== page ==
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Diana Butler Bass @dianabutlerbass
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Today's lectionary reading in mainline churches is quite well-known: "As Jesus passed along the Sea of Galilee, he saw Simon and his brother Andrew casting a net into the sea—for they were fishermen. And Jesus said to them, 'Follow me and I will make you fish for people.'"
What is not so well-known is how deeply political this passage is.
Fishing was one of the most miserable jobs in the ancient world. Ancient historians said that its status was barely above that of a beggar. 3/
Fishermen were usually part of kinship networks, where families struggled together to catch enough to pay the onerous and regressive taxes placed upon them and have a pittance left over to live. 4/
It was often migrant work as well -- needing to follow the fish -- and involved difficult physical and natural hazards. 5/
Ancient fishing wasn't a business that would make you rich. And it sure wasn't a hobby. It was hard work with little reward and great risk -- and it was near the bottom of the social-economic structure of the Roman Empire. 6/
Not only was fishing a low-status job with poverty-level wages, but fishing was a point of political tension in Jesus' time. 7/
For generations, those kin-groups had fished on the Sea of Galilee, barely surviving. But, in 20CE, Herod decided he wanted to impress Emperor Tiberius and build a great new city -- Tiberias -- in his honor on the Sea of Galilee, thus displacing local fishing communities. 8/
And raises the taxes and fees on fishing in order to pay for the project. 9/
When Jesus is walking along the Sea of Galilee, he's not a tourist admiring the view. He's purposefully starting his ministry in the midst of an oppressed, displaced, impoverished group of people who are being victimized in a real estate development project for the super elite.10
Jesus said to them, "The Kingdom of God begins right here. Right now. Follow me." 11/
The story says that the fishermen dropped their nets immediately and followed him. 12/
He wasn't inviting them to a place of heavenly rest, eternal salvation in the clouds. He was inviting them to throw off oppression, to join a political movement that he called "the kingdom of God." 13/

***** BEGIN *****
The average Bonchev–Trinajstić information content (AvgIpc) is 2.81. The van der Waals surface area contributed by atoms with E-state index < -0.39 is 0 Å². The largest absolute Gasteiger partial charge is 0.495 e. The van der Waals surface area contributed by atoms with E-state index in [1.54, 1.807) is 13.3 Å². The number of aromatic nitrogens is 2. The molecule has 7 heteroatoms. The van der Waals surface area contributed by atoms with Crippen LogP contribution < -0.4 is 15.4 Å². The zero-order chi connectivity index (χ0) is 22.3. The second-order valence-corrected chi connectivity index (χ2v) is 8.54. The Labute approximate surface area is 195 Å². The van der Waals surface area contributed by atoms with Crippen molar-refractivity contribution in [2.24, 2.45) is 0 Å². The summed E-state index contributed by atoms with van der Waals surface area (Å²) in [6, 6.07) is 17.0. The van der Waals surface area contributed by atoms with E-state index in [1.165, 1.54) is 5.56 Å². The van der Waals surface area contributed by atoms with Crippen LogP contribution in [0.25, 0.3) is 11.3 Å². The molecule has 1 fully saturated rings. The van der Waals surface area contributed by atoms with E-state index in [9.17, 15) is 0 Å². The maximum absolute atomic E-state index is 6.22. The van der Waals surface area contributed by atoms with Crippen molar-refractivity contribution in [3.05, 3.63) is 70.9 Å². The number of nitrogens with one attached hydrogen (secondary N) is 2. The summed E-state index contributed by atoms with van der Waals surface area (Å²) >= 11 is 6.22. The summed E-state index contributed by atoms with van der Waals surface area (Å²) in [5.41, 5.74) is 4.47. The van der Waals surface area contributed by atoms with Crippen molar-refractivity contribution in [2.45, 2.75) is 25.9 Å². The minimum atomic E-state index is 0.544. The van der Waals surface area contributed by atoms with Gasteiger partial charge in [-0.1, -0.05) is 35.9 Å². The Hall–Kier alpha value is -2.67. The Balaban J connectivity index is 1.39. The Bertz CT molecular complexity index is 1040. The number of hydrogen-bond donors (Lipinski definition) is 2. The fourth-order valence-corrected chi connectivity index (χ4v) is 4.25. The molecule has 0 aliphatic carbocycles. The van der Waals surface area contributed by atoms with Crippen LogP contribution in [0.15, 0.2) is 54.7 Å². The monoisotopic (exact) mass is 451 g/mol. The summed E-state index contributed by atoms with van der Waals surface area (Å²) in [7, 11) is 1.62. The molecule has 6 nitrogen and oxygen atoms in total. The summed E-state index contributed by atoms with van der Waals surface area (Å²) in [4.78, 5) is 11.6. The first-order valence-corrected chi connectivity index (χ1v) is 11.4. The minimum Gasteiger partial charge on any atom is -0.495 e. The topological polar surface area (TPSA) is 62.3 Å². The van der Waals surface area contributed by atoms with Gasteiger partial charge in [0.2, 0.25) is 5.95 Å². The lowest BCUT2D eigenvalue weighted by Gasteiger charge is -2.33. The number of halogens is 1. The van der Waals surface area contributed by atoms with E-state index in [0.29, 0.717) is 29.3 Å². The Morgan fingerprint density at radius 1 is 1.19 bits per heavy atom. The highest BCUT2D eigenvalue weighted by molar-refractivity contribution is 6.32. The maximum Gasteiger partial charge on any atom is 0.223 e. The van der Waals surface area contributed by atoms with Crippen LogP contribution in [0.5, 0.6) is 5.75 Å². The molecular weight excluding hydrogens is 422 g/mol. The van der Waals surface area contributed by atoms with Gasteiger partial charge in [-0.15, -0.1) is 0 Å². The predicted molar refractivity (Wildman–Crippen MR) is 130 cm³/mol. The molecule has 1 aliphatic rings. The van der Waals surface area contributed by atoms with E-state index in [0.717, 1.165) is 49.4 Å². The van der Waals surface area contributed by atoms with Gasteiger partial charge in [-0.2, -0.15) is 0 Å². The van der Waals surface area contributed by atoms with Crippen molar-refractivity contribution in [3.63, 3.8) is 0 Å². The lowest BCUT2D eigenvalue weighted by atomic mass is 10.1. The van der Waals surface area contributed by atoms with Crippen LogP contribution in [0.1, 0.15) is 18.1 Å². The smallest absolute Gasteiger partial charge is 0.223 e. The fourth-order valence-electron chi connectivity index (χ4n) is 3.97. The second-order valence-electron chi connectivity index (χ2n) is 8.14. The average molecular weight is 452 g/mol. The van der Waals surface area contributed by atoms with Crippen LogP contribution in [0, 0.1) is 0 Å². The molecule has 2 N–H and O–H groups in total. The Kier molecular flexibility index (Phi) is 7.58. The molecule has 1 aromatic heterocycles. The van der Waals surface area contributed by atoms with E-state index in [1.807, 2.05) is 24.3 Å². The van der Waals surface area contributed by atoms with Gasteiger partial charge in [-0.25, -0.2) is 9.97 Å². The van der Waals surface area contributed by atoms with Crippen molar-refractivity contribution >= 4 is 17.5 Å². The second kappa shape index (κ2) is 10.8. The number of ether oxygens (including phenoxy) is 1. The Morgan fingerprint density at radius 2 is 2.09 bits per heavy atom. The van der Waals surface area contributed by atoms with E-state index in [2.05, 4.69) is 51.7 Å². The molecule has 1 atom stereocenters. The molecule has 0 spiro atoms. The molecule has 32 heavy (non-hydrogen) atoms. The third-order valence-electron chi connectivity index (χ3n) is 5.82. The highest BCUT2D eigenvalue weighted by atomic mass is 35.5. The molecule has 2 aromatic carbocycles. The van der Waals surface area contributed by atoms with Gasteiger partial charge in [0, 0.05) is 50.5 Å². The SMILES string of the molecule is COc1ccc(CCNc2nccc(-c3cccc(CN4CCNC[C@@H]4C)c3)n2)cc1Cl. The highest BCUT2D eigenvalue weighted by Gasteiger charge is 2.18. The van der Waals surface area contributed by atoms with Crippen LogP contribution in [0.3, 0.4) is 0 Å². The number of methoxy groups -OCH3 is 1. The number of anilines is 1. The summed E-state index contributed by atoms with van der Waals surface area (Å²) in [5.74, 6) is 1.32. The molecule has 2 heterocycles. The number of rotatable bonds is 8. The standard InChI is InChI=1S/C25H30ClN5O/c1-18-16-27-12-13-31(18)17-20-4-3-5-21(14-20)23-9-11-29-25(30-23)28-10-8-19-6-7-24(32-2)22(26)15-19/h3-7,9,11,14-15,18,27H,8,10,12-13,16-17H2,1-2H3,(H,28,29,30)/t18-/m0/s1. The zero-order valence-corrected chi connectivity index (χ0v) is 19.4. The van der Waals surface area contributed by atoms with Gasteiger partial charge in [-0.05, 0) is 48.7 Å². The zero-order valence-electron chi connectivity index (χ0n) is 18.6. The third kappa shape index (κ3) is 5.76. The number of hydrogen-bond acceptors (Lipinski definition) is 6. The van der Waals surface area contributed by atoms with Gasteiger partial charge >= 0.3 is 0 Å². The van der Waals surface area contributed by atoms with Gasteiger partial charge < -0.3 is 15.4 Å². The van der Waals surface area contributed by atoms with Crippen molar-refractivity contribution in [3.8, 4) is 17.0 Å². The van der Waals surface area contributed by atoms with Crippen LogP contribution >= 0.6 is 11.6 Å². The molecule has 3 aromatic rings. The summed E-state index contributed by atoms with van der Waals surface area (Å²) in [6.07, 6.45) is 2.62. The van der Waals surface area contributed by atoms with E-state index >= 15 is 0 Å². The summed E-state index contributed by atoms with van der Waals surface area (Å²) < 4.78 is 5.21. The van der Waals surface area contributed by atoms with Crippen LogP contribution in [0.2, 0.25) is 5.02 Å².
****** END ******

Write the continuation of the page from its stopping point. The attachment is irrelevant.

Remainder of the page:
This kingdom resisted the Empire. It stood against the injustice of the occupation and the theft of local resources to enrich a distant Roman elite. 14/
The calling of the disciples was -- in every conceivable way -- a political act. 15/
It is wrong for contemporary Christians to say, "Don't preach politics in the church. The Gospel isn't political." That's wrong. The Gospel is deeply political. 16/
If you think that the Gospel isn't political, you don't understand these stories. They aren't about some golden Jesus inviting a bunch of guys with a successful fishing business to tend to their spiritual lives. 17/
Jesus goes right to geographical center of oppression and calls the poorest, most abused people in that world out of slavery into freedom. 18/
It makes me deeply angry that so many white Christians actually resist understanding the historical, economic, and political settings of Jesus' story. 19/
And we (white Christians that is) wonder why our churches are declining? 20/
It is because we aren't telling the truth about who Jesus was, what his real message was, and are terrified about the implications for our own times. 21/
But Jesus still walks on the shores of all cities, calling out to those abused by empire, those trampled by imperial power, those struggling to survive. The Kingdom of God is near! Follow me! 22/
He will make his followers "fishers of people." Instead of slaving in an abusive job in the thrall of Caesar, those who come with Jesus will together call others into a new community. One built on "kingdom" theology, not imperialism. 23/
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